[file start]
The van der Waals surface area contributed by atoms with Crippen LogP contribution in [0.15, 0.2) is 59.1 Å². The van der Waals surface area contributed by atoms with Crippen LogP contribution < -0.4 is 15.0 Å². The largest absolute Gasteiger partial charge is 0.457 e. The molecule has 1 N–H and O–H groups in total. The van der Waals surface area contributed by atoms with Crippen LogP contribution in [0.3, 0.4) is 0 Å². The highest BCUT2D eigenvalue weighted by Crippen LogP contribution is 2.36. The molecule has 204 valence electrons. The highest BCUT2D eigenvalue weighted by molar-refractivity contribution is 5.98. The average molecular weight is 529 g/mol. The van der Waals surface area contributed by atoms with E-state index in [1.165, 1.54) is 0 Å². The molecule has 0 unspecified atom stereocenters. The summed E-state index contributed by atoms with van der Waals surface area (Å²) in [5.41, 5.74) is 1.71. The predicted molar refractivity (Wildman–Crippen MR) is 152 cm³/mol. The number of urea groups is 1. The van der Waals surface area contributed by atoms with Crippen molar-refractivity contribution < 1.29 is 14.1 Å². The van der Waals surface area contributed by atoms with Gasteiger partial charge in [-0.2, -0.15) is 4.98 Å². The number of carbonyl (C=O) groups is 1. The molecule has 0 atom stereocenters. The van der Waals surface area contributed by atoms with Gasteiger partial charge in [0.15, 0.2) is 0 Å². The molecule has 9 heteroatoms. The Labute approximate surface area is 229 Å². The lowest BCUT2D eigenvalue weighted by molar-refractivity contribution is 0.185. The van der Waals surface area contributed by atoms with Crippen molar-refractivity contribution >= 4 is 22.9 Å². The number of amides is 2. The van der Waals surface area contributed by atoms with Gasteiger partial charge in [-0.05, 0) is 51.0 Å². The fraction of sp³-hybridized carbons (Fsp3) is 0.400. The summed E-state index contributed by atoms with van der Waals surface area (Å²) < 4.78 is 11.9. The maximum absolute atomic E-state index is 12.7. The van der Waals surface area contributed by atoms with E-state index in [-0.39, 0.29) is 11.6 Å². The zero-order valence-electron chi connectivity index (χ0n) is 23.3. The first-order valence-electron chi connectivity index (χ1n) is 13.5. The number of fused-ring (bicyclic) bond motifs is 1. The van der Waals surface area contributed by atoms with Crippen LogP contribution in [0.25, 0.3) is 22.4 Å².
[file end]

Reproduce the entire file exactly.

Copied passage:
The van der Waals surface area contributed by atoms with Crippen LogP contribution in [0.15, 0.2) is 59.1 Å². The van der Waals surface area contributed by atoms with Crippen LogP contribution < -0.4 is 15.0 Å². The largest absolute Gasteiger partial charge is 0.457 e. The molecule has 1 N–H and O–H groups in total. The van der Waals surface area contributed by atoms with Crippen LogP contribution in [0.3, 0.4) is 0 Å². The highest BCUT2D eigenvalue weighted by Crippen LogP contribution is 2.36. The molecule has 204 valence electrons. The highest BCUT2D eigenvalue weighted by molar-refractivity contribution is 5.98. The average molecular weight is 529 g/mol. The van der Waals surface area contributed by atoms with E-state index in [1.165, 1.54) is 0 Å². The molecule has 0 unspecified atom stereocenters. The summed E-state index contributed by atoms with van der Waals surface area (Å²) in [5.41, 5.74) is 1.71. The predicted molar refractivity (Wildman–Crippen MR) is 152 cm³/mol. The number of urea groups is 1. The van der Waals surface area contributed by atoms with Crippen molar-refractivity contribution < 1.29 is 14.1 Å². The van der Waals surface area contributed by atoms with Gasteiger partial charge in [-0.2, -0.15) is 4.98 Å². The number of carbonyl (C=O) groups is 1. The molecule has 0 atom stereocenters. The van der Waals surface area contributed by atoms with Gasteiger partial charge in [0.15, 0.2) is 0 Å². The molecule has 9 heteroatoms. The Labute approximate surface area is 229 Å². The lowest BCUT2D eigenvalue weighted by molar-refractivity contribution is 0.185. The van der Waals surface area contributed by atoms with Crippen molar-refractivity contribution >= 4 is 22.9 Å². The number of amides is 2. The van der Waals surface area contributed by atoms with Gasteiger partial charge in [-0.05, 0) is 51.0 Å². The fraction of sp³-hybridized carbons (Fsp3) is 0.400. The summed E-state index contributed by atoms with van der Waals surface area (Å²) < 4.78 is 11.9. The maximum absolute atomic E-state index is 12.7. The van der Waals surface area contributed by atoms with E-state index in [-0.39, 0.29) is 11.6 Å². The zero-order valence-electron chi connectivity index (χ0n) is 23.3. The first-order valence-electron chi connectivity index (χ1n) is 13.5. The number of fused-ring (bicyclic) bond motifs is 1. The van der Waals surface area contributed by atoms with Crippen LogP contribution in [0.25, 0.3) is 22.4 Å².